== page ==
As the opening angle of the cap 2 increases, the component FS decreases and the component FZ correspondingly increases. This happens until the force vector FZ overcomes the friction between lower part 1 and cap 2, whereupon the cap 2 abruptly strikes against the set-back structure 9. There, the cap 2 is completely opened, as represented in FIG. 8c, and the tensioning bands 3 are largely relaxed, but not completely, so that there remains a slight resulting force, which holds the cap 2 in the open position according to FIG. 8c. If the structure 9 presents only a slight structure height, as represented in FIG. 8c, then the tensioning bands 3 could draw the cap 2 onto the structure 9 and thereby make considerably more difficult a reclosing of the cap 2. For this case a stop 11 is molded on the structure 9, which is present in the zone between the two lugs 4 of the lower part 1. The course of movement in the opening, and especially in the closing of the closure may be facilitated by rounding the transition 12 from the lower part 1 to the structure 9. If the structure 9 is relatively low as represented in FIG. 8c, then the rounded transition 12 can run directly from the separating plane T to the stop 11.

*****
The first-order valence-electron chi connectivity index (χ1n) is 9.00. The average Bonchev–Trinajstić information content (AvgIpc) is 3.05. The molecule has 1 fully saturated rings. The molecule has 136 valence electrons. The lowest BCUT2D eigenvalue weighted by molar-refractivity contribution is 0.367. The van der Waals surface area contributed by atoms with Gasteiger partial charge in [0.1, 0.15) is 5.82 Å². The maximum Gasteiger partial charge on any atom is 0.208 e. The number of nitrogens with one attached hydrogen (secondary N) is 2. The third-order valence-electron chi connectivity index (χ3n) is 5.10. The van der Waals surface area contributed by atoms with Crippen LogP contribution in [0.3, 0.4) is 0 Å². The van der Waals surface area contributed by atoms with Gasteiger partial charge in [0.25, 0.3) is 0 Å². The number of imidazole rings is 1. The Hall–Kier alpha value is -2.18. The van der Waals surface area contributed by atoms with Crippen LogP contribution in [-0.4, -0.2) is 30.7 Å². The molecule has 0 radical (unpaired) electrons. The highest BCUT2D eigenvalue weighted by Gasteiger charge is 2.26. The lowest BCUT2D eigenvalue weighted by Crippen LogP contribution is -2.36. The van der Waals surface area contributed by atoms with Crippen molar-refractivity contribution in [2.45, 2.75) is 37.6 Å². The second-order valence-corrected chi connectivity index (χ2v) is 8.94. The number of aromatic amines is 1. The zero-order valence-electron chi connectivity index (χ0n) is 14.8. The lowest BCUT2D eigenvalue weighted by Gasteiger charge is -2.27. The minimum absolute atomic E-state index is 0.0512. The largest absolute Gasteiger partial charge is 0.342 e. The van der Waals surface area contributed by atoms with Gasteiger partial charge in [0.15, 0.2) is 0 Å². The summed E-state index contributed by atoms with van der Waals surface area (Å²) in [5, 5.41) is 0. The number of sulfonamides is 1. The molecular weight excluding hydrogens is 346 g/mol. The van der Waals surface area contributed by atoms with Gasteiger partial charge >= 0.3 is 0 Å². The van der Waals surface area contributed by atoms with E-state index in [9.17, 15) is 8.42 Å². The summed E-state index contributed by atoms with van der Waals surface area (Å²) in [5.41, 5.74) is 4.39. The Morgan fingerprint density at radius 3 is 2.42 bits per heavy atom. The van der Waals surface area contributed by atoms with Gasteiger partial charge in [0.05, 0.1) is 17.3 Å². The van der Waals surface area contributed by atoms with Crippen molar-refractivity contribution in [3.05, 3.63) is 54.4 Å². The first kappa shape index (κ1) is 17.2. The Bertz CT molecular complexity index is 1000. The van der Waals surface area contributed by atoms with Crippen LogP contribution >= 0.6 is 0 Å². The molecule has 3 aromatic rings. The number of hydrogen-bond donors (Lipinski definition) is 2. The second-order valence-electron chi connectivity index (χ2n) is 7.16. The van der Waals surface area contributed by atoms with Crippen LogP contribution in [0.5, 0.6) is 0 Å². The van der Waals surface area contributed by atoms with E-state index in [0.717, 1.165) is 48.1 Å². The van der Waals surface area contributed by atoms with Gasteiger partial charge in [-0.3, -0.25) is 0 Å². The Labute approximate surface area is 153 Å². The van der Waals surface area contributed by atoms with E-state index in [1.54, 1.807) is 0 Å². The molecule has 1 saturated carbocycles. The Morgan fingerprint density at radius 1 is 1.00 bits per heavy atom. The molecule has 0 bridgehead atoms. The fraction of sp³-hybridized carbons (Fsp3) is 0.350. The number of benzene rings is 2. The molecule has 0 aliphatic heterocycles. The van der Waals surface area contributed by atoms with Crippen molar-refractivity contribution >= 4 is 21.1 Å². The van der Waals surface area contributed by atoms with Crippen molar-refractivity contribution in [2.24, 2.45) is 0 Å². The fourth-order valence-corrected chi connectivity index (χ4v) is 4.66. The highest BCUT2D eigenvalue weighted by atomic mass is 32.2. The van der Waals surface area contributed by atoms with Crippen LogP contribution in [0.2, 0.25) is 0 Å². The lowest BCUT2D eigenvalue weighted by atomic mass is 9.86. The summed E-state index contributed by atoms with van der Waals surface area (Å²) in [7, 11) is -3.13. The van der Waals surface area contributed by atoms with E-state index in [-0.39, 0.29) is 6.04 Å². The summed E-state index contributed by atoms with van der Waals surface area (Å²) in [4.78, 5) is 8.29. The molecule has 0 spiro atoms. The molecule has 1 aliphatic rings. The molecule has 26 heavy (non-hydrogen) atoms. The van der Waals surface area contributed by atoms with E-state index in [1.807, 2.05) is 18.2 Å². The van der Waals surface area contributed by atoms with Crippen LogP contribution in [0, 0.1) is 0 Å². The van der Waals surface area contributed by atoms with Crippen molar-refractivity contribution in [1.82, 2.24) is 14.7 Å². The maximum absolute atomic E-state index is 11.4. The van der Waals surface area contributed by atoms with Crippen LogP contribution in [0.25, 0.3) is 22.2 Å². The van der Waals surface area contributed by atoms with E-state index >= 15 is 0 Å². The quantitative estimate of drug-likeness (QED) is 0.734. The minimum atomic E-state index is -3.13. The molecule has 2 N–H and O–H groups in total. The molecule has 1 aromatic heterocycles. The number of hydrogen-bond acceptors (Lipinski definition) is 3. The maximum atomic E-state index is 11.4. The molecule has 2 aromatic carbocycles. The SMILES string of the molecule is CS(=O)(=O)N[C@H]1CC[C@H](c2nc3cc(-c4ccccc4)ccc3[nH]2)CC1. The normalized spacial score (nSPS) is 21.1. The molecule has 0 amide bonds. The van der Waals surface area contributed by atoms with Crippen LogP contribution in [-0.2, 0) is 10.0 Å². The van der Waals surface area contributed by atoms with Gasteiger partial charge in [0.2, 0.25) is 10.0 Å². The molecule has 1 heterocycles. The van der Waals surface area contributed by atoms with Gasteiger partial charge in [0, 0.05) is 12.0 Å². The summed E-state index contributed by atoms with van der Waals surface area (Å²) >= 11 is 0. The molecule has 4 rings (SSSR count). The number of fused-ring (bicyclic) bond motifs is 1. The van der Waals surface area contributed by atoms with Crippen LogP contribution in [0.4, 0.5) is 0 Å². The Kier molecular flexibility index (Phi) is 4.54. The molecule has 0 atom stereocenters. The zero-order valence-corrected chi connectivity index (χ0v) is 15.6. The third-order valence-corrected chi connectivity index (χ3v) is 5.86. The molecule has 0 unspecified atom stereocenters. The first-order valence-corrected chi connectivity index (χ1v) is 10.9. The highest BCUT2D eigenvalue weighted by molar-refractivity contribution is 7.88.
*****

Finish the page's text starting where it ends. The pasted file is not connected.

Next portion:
In FIG. 8d, the closure according to the invention is finally represented in the spraying position. The separating plane T is here the same as the separating plane of the injection mold for the closure. The tensioning bands 3 are molded in arcuate form, so that they present a greater length than the distance between the two corresponding lugs 4 when in the injection mold.
The hingeless form is possible, of course, not only in the case of rounded closures, but theoretically in every form of the closure. In the embodiment according to FIGS. 6 and 7 it would be necessary merely to speak instead of about a contact point, about a contact line. If the closure of FIG. 6 has an odd number of tensioning bands, then it would be necessary, in the event that the structure 9 has too low a structural height, to provide an even number of stops 11. In a container the structure 9 would would have corresponding to it, for example, only an inset border, such as is known from many boxes.